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Govt plans Mothae Mine takeover


Bereng Mpaki

The Minister of Natural Resources, Mohlomi Moleko, views the proposed sale of the 70 percent ownership of Mothae Diamonds Pty Ltd as a strategic opportunity for the government to strengthen its stake in the mine.

With the current ownership structure giving the government a minority 30-percent share in the mine, while the Australia Stock Exchange (ASX) listed Lucapa Diamond Company holds the majority 70 percent, Minister Moleko emphasised that the government holds the prerogative to purchase these shares first, in accordance with section 36 of the Companies Act.

Lucapa Diamond Company recently announced its intention to divest its ownership in the mine, following a comprehensive review of its asset portfolio by its new board of directors.

The mining company, which secured a 10-year mining lease for the Mothae mine in 2017 at an estimated cost of $9 million (approximately M140 million), commenced commercial operations at the site in 2019.

In an exclusive interview with Newsday this week, minister Moleko said while he was yet to present the information on Lucapa’s decision to sell its shares before cabinet, he will recommend for the government to acquire the rest of the mine shares.

“I strongly recommend for the government to purchase the entire shares or part of them in order to increase its shareholding in the mine, provided the government’s finances permit,” Moleko said.

“This is not only a good opportunity for the government to increase its shareholding in the mine, but also to learn how to run the mine and appreciate first-hand some of the dynamics of the business.”

Beneficiation within the diamond industry would also be easier if the government were to fully own the mine, Moleko said. 

Nick Selby, Lucapa’s Managing Director and Chief Executive Officer (CEO) has confirmed the government’s interest in taking over the Mothae mine.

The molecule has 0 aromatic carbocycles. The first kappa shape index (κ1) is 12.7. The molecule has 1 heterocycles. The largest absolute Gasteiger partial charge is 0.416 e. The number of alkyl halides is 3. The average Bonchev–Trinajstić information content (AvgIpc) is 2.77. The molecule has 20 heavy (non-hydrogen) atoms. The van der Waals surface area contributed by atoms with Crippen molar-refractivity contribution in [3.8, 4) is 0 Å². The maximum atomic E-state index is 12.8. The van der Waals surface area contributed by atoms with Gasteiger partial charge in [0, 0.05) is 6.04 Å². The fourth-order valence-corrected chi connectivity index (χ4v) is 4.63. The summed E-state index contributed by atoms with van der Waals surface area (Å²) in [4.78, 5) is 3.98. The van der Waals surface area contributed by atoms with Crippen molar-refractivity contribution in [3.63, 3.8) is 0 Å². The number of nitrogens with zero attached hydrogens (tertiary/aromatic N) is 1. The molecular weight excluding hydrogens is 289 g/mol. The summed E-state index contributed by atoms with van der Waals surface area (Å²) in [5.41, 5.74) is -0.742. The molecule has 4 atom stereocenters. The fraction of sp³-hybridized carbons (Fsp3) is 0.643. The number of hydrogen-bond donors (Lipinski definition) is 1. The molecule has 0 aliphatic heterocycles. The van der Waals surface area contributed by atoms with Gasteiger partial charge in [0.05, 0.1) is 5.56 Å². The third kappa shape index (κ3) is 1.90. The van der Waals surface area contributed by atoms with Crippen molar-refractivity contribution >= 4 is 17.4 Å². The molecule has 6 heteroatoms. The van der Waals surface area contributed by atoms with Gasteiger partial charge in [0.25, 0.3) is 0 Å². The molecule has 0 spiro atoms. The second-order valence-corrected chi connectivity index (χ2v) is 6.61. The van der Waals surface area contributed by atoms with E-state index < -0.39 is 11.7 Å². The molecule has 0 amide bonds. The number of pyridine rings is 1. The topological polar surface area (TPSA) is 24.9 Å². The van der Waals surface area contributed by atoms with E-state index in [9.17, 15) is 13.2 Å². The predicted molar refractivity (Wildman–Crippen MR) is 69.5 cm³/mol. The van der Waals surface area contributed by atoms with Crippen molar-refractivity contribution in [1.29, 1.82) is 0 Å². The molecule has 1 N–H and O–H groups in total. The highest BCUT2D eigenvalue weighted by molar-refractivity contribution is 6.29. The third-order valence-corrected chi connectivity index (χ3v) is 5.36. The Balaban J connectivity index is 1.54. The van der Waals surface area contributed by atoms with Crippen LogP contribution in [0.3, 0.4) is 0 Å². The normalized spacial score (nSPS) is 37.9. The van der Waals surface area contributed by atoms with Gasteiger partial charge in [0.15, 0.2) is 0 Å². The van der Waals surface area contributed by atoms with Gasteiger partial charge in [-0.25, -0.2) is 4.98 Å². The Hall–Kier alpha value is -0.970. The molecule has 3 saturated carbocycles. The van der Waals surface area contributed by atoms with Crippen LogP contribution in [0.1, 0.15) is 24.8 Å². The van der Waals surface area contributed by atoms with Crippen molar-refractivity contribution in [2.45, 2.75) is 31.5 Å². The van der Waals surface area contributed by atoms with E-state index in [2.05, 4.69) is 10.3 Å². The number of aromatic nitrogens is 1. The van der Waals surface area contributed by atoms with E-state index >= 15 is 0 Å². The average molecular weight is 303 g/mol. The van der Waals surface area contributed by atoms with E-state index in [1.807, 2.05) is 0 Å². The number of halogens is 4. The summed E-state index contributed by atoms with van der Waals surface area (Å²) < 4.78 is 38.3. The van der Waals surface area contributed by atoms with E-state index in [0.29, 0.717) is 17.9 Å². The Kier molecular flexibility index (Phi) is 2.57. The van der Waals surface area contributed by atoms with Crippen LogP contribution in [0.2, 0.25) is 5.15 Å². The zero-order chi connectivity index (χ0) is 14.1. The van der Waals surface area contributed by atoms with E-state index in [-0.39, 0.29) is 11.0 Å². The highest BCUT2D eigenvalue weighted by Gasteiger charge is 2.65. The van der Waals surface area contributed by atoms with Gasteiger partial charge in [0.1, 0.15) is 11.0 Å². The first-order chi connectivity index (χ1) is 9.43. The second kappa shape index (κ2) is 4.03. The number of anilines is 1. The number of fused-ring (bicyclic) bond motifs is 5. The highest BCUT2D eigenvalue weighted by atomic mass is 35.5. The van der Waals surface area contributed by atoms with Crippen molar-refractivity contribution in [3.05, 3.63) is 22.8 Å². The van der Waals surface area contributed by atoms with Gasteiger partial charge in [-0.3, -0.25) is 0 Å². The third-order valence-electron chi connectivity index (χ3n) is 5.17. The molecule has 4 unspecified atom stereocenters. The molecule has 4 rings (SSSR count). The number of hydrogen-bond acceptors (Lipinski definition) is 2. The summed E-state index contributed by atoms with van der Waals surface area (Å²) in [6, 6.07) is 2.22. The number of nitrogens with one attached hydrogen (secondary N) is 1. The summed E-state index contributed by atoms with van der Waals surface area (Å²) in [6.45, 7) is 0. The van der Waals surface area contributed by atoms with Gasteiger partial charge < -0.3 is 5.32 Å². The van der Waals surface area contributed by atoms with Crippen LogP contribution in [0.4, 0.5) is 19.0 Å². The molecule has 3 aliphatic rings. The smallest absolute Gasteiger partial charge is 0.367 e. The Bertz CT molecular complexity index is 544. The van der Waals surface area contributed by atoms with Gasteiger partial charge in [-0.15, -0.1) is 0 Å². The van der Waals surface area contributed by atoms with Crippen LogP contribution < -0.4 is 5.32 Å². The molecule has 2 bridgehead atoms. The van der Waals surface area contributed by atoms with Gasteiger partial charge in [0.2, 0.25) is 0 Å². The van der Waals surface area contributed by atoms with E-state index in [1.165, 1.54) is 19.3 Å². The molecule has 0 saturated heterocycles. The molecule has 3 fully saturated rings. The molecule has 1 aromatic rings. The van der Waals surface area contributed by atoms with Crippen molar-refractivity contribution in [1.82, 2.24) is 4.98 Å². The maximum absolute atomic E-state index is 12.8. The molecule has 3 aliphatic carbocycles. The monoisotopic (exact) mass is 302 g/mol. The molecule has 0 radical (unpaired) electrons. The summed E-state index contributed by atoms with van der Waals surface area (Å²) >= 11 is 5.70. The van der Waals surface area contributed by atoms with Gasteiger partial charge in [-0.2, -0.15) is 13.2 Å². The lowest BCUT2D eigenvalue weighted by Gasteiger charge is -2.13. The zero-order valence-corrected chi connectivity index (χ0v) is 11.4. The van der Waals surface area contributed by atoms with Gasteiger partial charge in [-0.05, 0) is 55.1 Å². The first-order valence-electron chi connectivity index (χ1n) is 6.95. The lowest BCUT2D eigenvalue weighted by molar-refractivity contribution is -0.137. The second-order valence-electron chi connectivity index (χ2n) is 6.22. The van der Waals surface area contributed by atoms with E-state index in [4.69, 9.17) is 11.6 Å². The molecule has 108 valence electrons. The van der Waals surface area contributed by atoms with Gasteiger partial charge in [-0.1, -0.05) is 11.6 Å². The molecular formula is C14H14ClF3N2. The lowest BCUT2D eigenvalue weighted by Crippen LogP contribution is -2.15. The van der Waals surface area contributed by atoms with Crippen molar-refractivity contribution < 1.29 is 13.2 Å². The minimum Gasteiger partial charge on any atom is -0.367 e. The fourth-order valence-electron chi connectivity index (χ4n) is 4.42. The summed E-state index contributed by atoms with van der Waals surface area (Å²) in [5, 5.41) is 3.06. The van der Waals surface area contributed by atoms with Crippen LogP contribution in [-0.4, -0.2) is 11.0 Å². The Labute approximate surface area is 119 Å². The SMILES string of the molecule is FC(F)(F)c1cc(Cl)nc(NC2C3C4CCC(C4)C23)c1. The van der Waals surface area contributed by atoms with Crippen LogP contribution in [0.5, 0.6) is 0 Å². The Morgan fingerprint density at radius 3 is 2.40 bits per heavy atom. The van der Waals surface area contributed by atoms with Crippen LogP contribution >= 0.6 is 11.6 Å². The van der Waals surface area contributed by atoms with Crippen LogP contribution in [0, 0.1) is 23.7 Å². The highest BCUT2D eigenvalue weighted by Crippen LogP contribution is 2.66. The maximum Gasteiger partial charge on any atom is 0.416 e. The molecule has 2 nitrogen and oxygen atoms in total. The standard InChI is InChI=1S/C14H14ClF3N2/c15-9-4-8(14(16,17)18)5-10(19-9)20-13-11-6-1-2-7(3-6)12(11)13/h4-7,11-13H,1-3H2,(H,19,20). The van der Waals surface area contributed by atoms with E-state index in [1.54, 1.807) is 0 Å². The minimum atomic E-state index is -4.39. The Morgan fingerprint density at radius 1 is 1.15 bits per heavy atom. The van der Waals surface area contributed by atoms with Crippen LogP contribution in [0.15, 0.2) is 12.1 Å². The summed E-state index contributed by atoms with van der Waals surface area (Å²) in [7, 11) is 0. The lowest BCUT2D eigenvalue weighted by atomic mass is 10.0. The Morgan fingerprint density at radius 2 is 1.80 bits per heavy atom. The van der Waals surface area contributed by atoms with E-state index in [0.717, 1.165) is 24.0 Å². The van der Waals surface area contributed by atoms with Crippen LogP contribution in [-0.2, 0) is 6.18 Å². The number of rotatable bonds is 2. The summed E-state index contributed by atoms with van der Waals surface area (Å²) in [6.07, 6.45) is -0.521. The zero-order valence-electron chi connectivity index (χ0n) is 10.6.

“We have kept our partners, the Lesotho government informed along the way and they in turn have indicated their interest in taking over the operation,” Selby said this week during Lucapa’s annual general meeting.

He said they have already indulged preliminary bidders on the relevant information about the mine’s operations.

“Since the announcement two weeks ago, we intend to divest that asset after a board review of our portfolio we have opened the data room to several interested parties. To explain the process, the main stages are: The first is the receipt of non-binding indicative offers after qualifying interested parties have had access to the data room and have done their due diligence. Then those interested parties will be invited to visit site and then final offers will be considered.”

Located in the diamond-rich maluti mountains about five kilometres away from the so-called world’s highest dollar-per-carat kimberlite, Letšeng Diamond Mine, Mothae is an open-cast mine, which is known to produce large, high-value diamonds, which command impressive prices in the market.

While Lucapa said the decision to divest its interest in Mothae was meant to streamline its core assets, the company’s 2023 financial report showed that the quality of Mothae’s diamonds dipped significantly in the fourth quarter of the year.

The report revealed that there were very few high-quality large diamonds recovered in the last quarter of the year, and that challenged the year’s overall performance.

Despite running a US$1.1 million loss during 2022, the financial statements showed that Mothae’s operations improved significantly, with its earnings rising to US$2.9 million in 2023, due to an improved operational performance during the first quarter.

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